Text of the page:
• And His heart desired, at a minimum, money.

(2) Judas’ desires were not mitigated by a born again, regenerated heart; He had not trusted Christ.
• John 13:11 (ESV) — 11 For he knew who was to betray him; that was why he said, “Not all of you are clean.”
• As we saw a few weeks ago, the context here is salvation and sanctification.
• Jesus excluded Judas from the saved.

(3) Judas’ father was Satan and not God.
• John 8:42–44 (ESV) — 42 Jesus said to them, “If God were your Father, you would love me, for I came from God and I am here. I came not of my own accord, but he sent me. 43 Why do you not understand what I say? It is because you cannot bear to hear my word. 44 You are of your father the devil, and your will is to do your father’s desires. He was a murderer from the beginning, and does not stand in the truth, because there is no truth in him. When he lies, he speaks out of his own character, for he is a liar and the father of lies.
• There is no neutral ground – you are either God’s or Satan’s.
• Therefore Judas’ desires aligned with Satan’s.

Important Point before we move on:
• “Satan could not have entered into him had he not granted him admission. Had he been willing to say “No” to the adversary, all of his Master’s intercessory power was available to him there and then to strengthen him. But when a disciple’s will turns traitor, when the spiritual aid of Christ is refused, that person’s condition is desperate indeed” – F.F. Bruce.
• MacArthur even points out that much of Jesus’ “teaching applied directly to him” – love of money; greed; pride.
• But, Judas refused Christ and His teaching.

Summary of Judas relationship with Satan:
• Judas was not “chosen” by Jesus and Judas rejected Jesus.
• Judas acted out of the desire of his heart.
• And from God’s perspective, Judas willingly desired what his father Satan desired.

Finally, we need to really get at what was happening with Judas and his desires.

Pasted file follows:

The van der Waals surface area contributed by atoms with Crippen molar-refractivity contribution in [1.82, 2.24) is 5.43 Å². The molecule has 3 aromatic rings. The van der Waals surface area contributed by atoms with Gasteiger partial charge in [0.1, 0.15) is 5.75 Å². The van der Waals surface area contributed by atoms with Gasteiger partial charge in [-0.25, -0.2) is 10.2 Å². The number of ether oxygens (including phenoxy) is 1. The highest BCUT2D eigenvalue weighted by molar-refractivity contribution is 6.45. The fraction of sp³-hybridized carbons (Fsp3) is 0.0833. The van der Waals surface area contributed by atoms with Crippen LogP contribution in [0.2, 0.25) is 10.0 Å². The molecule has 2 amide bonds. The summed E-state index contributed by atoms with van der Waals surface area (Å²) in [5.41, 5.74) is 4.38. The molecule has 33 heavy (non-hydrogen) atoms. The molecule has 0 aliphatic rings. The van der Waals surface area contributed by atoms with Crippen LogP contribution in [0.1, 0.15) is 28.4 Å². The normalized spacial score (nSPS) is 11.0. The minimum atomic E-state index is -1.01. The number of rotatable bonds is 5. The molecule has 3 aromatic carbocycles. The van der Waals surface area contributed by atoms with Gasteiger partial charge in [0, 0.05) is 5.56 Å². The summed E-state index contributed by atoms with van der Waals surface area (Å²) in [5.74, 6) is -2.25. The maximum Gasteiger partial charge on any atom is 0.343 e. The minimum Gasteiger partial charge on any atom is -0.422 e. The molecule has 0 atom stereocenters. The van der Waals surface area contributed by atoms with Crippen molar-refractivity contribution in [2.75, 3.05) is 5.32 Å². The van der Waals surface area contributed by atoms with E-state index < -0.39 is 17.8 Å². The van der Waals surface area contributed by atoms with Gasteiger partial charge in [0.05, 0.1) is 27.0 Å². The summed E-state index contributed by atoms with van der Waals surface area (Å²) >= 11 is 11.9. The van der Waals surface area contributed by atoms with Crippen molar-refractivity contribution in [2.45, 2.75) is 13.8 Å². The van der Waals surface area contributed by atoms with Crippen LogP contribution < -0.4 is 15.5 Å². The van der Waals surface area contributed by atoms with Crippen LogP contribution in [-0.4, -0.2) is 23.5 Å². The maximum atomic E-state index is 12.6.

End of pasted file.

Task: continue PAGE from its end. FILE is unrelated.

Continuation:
• To do this, we turn to James who lays it all out for us.
• James 1:13–15 (ESV) — 13 Let no one say when he is tempted, “I am being tempted by God,” for God cannot be tempted with evil, and he himself tempts no one. 14 But each person is tempted when he is lured and enticed by his own desire. 15 Then desire when it has conceived gives birth to sin, and sin when it is fully grown brings forth death.

Judas was “lured and enticed” by his desire for money – greed.
• His desire was “conceived” and “gives birth” with his decision to go to the chief priests and negotiate.
    o Where are you going Judas?
    o “I have to take care of some ministry business.”
• His desire and sin was “fully grown” when he betrayed Jesus with a kiss.
• And it brought “forth death” with Jesus’ crucifixion and Judas’ own suicide.

This was the spiritual dimension that night.
• A devastating cycle of selfish desires running rampant.
• It started inside his heart and mind and matured into a kiss of betrayal.

But our text tells us it was so much more awful than that.
• “Satan entered into him”.
What does this mean?
The depraved desires of Judas’ heart intersected with the purposes of Satan.

Lessons for Us:
• Judas had witnessed 3 years of the miracles, signs, wonders and teaching of Jesus.
• And yet, led by the desires of his heart, he betrayed Jesus.
• We can learn a great deal from this.

1) We should never be surprised by the sin of others.
• Judas had a front row seat to Jesus.
• Yet, Judas chose himself and rejected Jesus.

2) Selfish desire is dangerous.
• Judas was selfish.
• His selfishness led to love of money.
• His desire for money aligned with the establishment’s desire to be rid of Jesus.
• A deal was struck and money changed hands.
• At any point in this process – the “conception”, “birth” and “maturity” of sin – Judas could have made different decisions.

Where are you on the road to devastating sin - “conception”, “birth” or “maturity”?
• Wake up and see.

Satan is eagerly waiting for your selfish desires to cross paths with his purposes.
• Ah, but the cleverness we use to justify our selfish desires is scary-effective.
    o “I am not respected in…”
    o “I deserve better than…”
    o “My needs aren’t being met in…”
    o “I am bored and need excitement in…”
• So we refuse to pay attention to the warnings of this coming collision of selfish desire and Satan’s purpose.

So how do we combat the selfish desires of our hearts?
• Do not trust your feelings – they are inclined to selfishness.
• We give too much power to them.
• We think they tell us the truth about what we need.
• What matters is the Work and Words of God!
• We are to look to them not to us!
• They tell us the truth about us.
• Peace and Joy come when we realize this.